So, how is everybody doing with those New Year’s Resolutions? If you are rocking it with great strength and determination, more power to you! However, if you are anything like me, I’m already feeling a bit deflated. As my therapist might ask “What would you say to your best friend if they were feeling as you are today? Or if your child came to you feeling a bit discouraged and defeated?

I think we all realize all too well that we live in a culture that idolizes success, often holding up the “winners” in life and scorning the “losers.” In response. we have become skillful self-promoters dangerously adept at selling ourselves, even to the point of deceiving ourselves sometimes. We define ourselves by our accomplishments; our ability to deliver, our perfect performance. We have bought into the myth, sometimes unconsciously, that “success saves.”

Maria Boulding, in her book Gateway to Hope: An Exploration of Failure, extols the odd, counter-cultural truth that God does not love us despite of our faults and failures, but rather in and through them we are being emptied, being broke open and brought into deeper intimacy with God and one another. God works in and through our failure to bring about the kingdom! Our downfalls force us to shed our self-sufficiency – our masks of perfection – and accept redemption, knowing that we have not earned it by our accomplishments. Our weakness cultivates a deeper vulnerability, compassion, and acceptance towards others – the very hallmarks of a follower of Jesus. I

In the spiritual life, often our failures are more valuable than our successes. Consider Jesus. He was most successful at the very moment of his deepest failure and suffering; a paradox that we Christians know in our bones. In Jesus, we see that the very moment of catastrophe is also the moment of liberation. This is the very mystery of God that we are invited to live out. There is something very sacred to be found in our brokenness. Accomplishments, failures, successes, embarrassments – no matter; we are but instruments. So, today, maybe we can try not to label anything as “good” or “bad,” and we can be our own best friend and extend a bit of tenderness to ourselves in the face of our failures.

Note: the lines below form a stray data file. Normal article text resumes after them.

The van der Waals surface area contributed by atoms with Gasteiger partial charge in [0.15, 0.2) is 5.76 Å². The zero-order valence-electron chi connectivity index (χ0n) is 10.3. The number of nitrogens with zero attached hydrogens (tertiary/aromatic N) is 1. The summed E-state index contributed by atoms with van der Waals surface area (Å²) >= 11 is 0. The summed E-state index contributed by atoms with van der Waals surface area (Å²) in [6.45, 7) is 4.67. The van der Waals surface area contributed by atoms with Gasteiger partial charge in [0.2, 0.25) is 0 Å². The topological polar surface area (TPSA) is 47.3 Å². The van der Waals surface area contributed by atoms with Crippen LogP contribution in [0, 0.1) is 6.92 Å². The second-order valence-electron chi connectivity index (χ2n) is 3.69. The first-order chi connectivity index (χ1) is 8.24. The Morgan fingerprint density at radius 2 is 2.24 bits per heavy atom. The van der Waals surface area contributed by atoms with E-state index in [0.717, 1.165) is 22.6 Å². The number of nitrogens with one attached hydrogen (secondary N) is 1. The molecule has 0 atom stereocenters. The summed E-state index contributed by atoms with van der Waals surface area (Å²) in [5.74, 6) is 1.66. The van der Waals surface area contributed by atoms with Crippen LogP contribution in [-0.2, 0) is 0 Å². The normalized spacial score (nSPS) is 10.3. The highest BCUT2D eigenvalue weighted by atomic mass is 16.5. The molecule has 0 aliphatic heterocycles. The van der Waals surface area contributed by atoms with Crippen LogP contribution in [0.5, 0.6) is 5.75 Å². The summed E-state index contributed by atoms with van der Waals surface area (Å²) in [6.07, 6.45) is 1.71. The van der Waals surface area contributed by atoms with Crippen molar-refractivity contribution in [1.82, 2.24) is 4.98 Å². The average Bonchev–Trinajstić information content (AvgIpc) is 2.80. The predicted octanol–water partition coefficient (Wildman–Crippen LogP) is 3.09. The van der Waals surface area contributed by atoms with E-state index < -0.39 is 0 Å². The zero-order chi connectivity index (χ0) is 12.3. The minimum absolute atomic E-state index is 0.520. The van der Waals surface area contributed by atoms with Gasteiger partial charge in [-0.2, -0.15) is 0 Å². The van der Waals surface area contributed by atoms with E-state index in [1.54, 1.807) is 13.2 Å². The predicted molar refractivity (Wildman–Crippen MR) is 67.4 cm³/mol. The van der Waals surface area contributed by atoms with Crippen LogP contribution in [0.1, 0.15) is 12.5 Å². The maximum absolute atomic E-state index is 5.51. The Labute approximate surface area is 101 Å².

A closing story…

A water bearer in India had two large pots, each hung on one end of the pole he carried across the back of his neck. One of the pots had a crack in it, and while the other pot was perfect and always delivered a full portion of water at the end of the long walk from the stream, the cracked pot arrived only half full.

The perfect pot was proud of its accomplishment and saw itself as succeeding for the purpose for which it was made. But the poor cracked pot was ashamed of its imperfection and miserable that it was able to accomplish only half of what it had been made to do.

After three years of what it perceived as bitter failure, it spoke to the water bearer one day by the stream. “I am ashamed of myself, and I want to apologize to you. For the past three years, I have been able to deliver only half my load because of this crack in my side. Because of my flaws you have had to work without getting the full value of your efforts.” The water bearer said, “As we return to the master’s house, I want you to notice the beautiful flowers along the path.” 

As they went up the hill, the old, cracked pot noticed the beautiful wildflowers on the side of the path. The pot felt cheered, but at the end of the trail, again apologized for its failure. The bearer said to the pot, “Did you notice that there were flowers only on your side of the  path, but not on the other pot’s side? That’s because I knew about your flaw and took advantage of it. I planted flower seeds on your side of the path, and every day while we walk back from the stream, you’ve watered them for me. For three years I have been able to pick these beautiful flowers to decorate my master’s table. If you were not just the way you are, he would not have such beauty to grace his house.

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